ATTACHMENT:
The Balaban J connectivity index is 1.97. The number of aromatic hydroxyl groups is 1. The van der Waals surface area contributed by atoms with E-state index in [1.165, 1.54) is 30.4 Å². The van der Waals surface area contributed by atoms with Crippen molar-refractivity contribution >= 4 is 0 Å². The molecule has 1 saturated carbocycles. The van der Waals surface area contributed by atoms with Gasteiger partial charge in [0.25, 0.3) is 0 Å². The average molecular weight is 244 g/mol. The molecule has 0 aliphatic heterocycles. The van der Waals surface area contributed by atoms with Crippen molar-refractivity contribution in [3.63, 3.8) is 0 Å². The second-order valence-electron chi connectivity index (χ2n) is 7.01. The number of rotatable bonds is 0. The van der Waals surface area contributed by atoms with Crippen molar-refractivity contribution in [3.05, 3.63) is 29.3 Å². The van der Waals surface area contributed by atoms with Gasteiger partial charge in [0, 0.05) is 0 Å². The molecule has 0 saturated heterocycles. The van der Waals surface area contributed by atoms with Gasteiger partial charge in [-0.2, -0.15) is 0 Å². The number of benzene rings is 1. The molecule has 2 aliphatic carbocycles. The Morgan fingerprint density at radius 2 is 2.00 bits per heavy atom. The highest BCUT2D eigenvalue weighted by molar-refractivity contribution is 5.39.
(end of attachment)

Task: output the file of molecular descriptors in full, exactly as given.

The Balaban J connectivity index is 1.97. The number of aromatic hydroxyl groups is 1. The van der Waals surface area contributed by atoms with E-state index in [1.165, 1.54) is 30.4 Å². The van der Waals surface area contributed by atoms with Crippen molar-refractivity contribution >= 4 is 0 Å². The molecule has 1 saturated carbocycles. The van der Waals surface area contributed by atoms with Gasteiger partial charge in [0.25, 0.3) is 0 Å². The average molecular weight is 244 g/mol. The molecule has 0 aliphatic heterocycles. The van der Waals surface area contributed by atoms with Crippen molar-refractivity contribution in [3.63, 3.8) is 0 Å². The second-order valence-electron chi connectivity index (χ2n) is 7.01. The number of rotatable bonds is 0. The van der Waals surface area contributed by atoms with Crippen molar-refractivity contribution in [3.05, 3.63) is 29.3 Å². The van der Waals surface area contributed by atoms with Gasteiger partial charge in [0, 0.05) is 0 Å². The molecule has 0 saturated heterocycles. The van der Waals surface area contributed by atoms with Gasteiger partial charge in [-0.2, -0.15) is 0 Å². The number of benzene rings is 1. The molecule has 2 aliphatic carbocycles. The Morgan fingerprint density at radius 2 is 2.00 bits per heavy atom. The highest BCUT2D eigenvalue weighted by molar-refractivity contribution is 5.39.